The Tyrrhenian Sea, occupying an area of around 106,000 square miles, is a part of the Mediterranean Sea that is surrounded by the Italian peninsula to the east, Corsica to the west, and Sicily to the south. The sea, with a maximum depth of 12,418 feet, is located near the meeting point of the African and Eurasian continental plates, and hence its sea bed is riddled with mountain chains and active volcanoes. Ustica, a small 9-kilometer long island, and the volcanic archipelago of the eight Aeolian Islands, lie on the southern part of the Tyrrhenian Sea. In the southeast, the Tyrrhenian sea is connected to the Ionian Sea via the Strait of Messina, and, in the northeast, it is linked to the Ligurian Sea across the Tuscan archipelago.
4. Historical Role
Since the ancient times, the Tyrrhenian Sea, like all other parts of the Mediterranean Sea, has served as an important trade route between Europe, the Middle East, and Africa. Though the adjacent Adriatic Sea route was more popular among the sea merchants and sailors because of its proximity to Italy’s inland market destinations, the Tyrrhenian Sea route was also taken by cargo vessels to exchange in trade with the Italian ports of Amalfi and Genoa. However, the trade route via the Tyrrhenian Sea was laden with dangers, since the sea was infested by the Saracens pirates who also controlled Sicily. It was not until the 14th Century that the Tyrrhenian Sea’s pirates were eliminated, and the trade route was rendered safe for sailors and merchants.
3. Modern Significance
The Aeolian islands and Sicily are major global tourist spots on the Tyrrhenian Sea, attracting tens of thousands of tourists every year. Income generated from coastal resorts, water activities, and other tourist facilities set up in the region greatly benefit the economies of the islands located in the sea. The Tyrrhenian Sea abounds in fish, including swordfish, bluefin tuna, barracuda, sea bass, and grouper, allowing commercial and sports fisheries to thrive in the region. Important ports located along the Tyrrhenian coast include Naples, Salerno, Palermo, and Civitavecchia. A significant volume of seafaring cargo entering via the Tyrrhenian Sea is handled at these ports.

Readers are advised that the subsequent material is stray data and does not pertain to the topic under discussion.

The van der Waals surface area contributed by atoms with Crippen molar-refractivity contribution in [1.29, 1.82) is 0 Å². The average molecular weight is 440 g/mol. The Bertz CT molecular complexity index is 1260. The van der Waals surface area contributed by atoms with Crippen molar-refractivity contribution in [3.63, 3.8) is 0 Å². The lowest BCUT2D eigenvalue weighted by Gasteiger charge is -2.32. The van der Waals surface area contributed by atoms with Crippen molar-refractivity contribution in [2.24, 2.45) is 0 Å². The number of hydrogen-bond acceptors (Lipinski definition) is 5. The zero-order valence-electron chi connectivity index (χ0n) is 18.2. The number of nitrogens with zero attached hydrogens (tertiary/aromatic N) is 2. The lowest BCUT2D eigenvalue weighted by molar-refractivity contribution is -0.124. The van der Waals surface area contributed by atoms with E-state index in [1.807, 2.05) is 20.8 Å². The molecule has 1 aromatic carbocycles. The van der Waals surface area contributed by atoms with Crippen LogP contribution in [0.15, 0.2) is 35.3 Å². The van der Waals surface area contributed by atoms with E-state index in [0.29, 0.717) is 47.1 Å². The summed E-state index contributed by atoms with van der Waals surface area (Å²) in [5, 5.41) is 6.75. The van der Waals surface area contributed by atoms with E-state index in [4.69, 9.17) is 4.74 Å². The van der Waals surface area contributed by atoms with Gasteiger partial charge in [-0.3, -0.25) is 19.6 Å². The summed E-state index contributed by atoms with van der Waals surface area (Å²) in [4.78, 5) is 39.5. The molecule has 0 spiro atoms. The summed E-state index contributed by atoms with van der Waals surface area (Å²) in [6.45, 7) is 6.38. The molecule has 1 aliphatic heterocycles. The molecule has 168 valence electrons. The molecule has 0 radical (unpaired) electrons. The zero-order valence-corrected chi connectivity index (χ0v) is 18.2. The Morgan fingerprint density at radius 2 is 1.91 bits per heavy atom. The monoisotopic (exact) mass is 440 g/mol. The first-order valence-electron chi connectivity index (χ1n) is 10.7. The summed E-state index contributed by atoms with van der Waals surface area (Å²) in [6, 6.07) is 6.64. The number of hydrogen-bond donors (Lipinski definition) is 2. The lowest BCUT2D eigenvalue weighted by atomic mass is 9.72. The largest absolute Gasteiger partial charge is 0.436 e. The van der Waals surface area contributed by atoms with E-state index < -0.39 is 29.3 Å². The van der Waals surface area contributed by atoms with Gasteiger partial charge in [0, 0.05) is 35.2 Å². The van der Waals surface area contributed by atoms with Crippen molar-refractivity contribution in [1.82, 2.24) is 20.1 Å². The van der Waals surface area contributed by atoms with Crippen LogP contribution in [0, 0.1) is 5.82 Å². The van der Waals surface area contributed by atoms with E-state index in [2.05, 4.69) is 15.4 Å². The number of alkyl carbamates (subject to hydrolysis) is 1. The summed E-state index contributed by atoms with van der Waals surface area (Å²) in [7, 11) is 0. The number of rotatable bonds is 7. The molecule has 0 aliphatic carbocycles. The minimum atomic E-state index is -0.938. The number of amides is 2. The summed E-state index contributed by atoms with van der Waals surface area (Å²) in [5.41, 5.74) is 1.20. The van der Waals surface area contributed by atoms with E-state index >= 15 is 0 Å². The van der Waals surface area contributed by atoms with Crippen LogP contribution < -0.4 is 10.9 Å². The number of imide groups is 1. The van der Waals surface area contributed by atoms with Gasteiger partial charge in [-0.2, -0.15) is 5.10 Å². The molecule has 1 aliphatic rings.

2. Habitat and Biodiversity
Like the rest of the Mediterranean Sea, the land around the Tyrrhenian Sea is characterized by a Mediterranean climate, with its warm, dry summers, and cool, wet winters. Tyrrhenian-Adriatic sclerophyllous and mixed forests form the vegetation cover over the southern coasts of Italy and Sicily, as well as those of Sardinia and Corsica along the Tyrrhenian Sea. These forests are dominated by evergreen oaks and deciduous species like South European flowering ashes and Hop horn-beams. The Italian sclerophyllous and semi-deciduous forest regions border the northern parts of Italy facing the Tyrrhenian Sea. The Pelagos Sanctuary for Mediterranean Marine Mammals there houses such local species as Fin whales, Sperm whales, various dolphin species, and Cuvier’s beaked whales. Other visiting species, like Killer whales, Humpback whales, and Common Minke whales, are all seen from time to time in the northern parts of the Tyrrhenian Sea.
1. Environmental Threats and Territorial Disputes
One of the major threats to life based in the waters and along the coast of the Tyrrhenian Sea comes from the Mount Marsili, a submarine volcano located in the depths of the sea. Scientists have revealed some disturbing findings that indicate that the volcano walls might collapse, triggering a tsunami that would wreak havoc on the coastal areas lying in the path of the giant waves. Overfishing in the waters of the sea, and across the entire Mediterranean for that matter, has greatly depleted the fish stocks of the region. Bycatch of the fisheries industry often causes the death of endangered dolphins, whales, and turtles, pushing many native species to the brink of extinction in the Tyrrhenian region.